Photography: Obscura – V – Banal Curiosity

by Beauchamp Art

Obscura – V – Banal Curiosity

Obscura - V - Banal Curiosity - IX

Obscura – V – Banal Curiosity – IX

Images from a computer screen: of my Tumblr Dashboard, the ‘Art’ tagged page, and a collection of my previous photographs from Flickr – projected through an exposed 18-55mm camera lens as a camera obscure, mostly photographed on a small piece of cartridge paper, using the varied optical effects of two blocks of transparent plastic.

These were created using a similar technique as previous series; such as the use of the transparent plastic to diffract images [Refracture Aperture, Plastic Diffusion, Plastic Apex] along side the use of the loose camera lens as an obscura [first experimented with in Obscura – III – Camera and more constructively in Obscura – IV – Exterior]. This has been used in order to portray an aspect of the Internet most chaotic, that of its scale; the ability to scroll for near infinity, to hop between pages plotlessly; endlessless, and for to be an unending sense of incompletion. An unfulfilled exploration, coupled with a drip-fed sense of satisfaction from the mild stimulation of one’s mental capacities by the on-going overload of images that may blur together into an ambiguous, abominable mass; a conglomeration of ever interconnect things, detached from their origins and source materials, lost in the ether of the internet.

Obscura - V - Banal Curiosity - VIII

Obscura – V – Banal Curiosity – VIII

By using reference to images of one’s own work [III, VIII-XII], I hope to have not indulgent in narcissistic self-reflection and thereby masturbatory self-aggrandisement, but exemplifying myself as typifying an individual whose efforts are readily dismissed (due to the insignificance of individual and the overall resulting banality). By Re-photographing one’s own images, though a convoluted reprocessing of pictures, it also always refers to be made to ideas in previous works. Such as in VIII, in which the eyes of MySpace Tom stare down at the viewer from the centre of the in-focus frame; harking back to concepts of ephemerally and paranoia. With the images from other source seen through the Tumblr interface, the triviality of pop-culture fashions also metaphorically passed. Comic book characters (such as can be observed in IV & VII) imply pulp literature, and the Pop-Art of Roy Lichtenstein in his Whaam!, the banality of mediated image, the futility of materiality and innate worthlessness.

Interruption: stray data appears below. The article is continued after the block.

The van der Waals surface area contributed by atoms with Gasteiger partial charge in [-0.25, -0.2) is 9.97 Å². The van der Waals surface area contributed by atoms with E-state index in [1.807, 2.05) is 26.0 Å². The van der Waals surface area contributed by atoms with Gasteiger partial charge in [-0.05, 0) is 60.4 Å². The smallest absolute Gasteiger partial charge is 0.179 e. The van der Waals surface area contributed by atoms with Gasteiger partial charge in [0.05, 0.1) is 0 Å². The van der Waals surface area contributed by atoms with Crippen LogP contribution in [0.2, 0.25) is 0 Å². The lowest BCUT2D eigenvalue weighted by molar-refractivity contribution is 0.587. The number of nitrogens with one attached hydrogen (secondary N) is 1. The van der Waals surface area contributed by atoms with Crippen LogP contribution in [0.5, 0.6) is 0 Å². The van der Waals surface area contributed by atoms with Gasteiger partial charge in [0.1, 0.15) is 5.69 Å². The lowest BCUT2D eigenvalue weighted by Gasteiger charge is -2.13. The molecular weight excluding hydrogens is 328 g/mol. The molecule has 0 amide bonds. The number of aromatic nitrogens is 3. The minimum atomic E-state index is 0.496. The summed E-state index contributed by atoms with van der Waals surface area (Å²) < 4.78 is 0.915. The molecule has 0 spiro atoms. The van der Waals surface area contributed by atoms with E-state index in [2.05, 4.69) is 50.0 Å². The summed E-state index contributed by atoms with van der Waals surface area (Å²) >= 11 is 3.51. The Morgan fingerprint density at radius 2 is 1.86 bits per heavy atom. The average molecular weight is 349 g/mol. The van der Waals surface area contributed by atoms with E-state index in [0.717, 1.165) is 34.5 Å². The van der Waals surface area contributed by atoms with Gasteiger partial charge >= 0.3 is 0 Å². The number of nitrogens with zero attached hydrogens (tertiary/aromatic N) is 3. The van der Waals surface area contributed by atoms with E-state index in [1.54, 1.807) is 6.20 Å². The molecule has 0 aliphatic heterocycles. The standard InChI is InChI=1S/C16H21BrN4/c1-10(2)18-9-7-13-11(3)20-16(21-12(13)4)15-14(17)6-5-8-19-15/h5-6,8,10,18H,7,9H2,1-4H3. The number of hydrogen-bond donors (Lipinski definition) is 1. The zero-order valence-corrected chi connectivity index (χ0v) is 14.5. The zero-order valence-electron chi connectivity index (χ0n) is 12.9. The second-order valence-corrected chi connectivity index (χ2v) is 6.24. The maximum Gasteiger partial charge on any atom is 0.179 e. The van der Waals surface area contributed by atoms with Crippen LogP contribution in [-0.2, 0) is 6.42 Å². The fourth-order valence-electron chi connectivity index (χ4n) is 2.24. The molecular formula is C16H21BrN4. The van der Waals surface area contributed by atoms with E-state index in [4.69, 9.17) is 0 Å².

Obscura - V - Banal Curiosity - IV

Obscura – V – Banal Curiosity – IV

It is worth noting that the working title for this series was ‘(Never Ending) Work In Progress (Benign Curiosity’; more of a comment on the lack of impact that is ascertain when observing images on such a scale, such a regularity as the internet allows. As well as a reference to the process of creating this and previous works, that may initiate a sense of existential worthlessness to the process of making art in response to the intriguing optical observations one makes on the micro aspects of the interaction one may have with technology.